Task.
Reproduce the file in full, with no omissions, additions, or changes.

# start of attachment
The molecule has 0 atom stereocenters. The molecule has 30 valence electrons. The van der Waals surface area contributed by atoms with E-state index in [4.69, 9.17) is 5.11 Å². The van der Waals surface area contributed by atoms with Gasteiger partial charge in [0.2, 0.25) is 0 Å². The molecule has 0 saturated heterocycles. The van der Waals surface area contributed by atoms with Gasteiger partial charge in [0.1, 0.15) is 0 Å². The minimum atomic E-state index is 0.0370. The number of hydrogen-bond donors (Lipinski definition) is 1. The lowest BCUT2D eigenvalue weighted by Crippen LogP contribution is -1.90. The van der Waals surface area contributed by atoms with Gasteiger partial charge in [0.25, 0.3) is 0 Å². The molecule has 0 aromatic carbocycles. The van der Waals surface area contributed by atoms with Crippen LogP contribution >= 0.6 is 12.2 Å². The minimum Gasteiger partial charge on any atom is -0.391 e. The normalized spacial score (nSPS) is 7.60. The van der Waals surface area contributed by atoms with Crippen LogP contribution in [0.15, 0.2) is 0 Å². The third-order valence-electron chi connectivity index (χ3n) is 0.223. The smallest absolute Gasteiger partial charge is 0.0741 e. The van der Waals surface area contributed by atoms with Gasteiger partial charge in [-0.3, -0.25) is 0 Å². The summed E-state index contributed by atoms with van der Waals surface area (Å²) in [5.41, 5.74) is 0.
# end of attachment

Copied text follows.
The molecule has 0 atom stereocenters. The molecule has 30 valence electrons. The van der Waals surface area contributed by atoms with E-state index in [4.69, 9.17) is 5.11 Å². The van der Waals surface area contributed by atoms with Gasteiger partial charge in [0.2, 0.25) is 0 Å². The molecule has 0 saturated heterocycles. The van der Waals surface area contributed by atoms with Gasteiger partial charge in [0.1, 0.15) is 0 Å². The minimum atomic E-state index is 0.0370. The number of hydrogen-bond donors (Lipinski definition) is 1. The lowest BCUT2D eigenvalue weighted by Crippen LogP contribution is -1.90. The van der Waals surface area contributed by atoms with Gasteiger partial charge in [0.25, 0.3) is 0 Å². The molecule has 0 aromatic carbocycles. The van der Waals surface area contributed by atoms with Crippen LogP contribution >= 0.6 is 12.2 Å². The minimum Gasteiger partial charge on any atom is -0.391 e. The normalized spacial score (nSPS) is 7.60. The van der Waals surface area contributed by atoms with Crippen LogP contribution in [0.15, 0.2) is 0 Å². The third-order valence-electron chi connectivity index (χ3n) is 0.223. The smallest absolute Gasteiger partial charge is 0.0741 e. The van der Waals surface area contributed by atoms with Gasteiger partial charge in [-0.3, -0.25) is 0 Å². The summed E-state index contributed by atoms with van der Waals surface area (Å²) in [5.41, 5.74) is 0.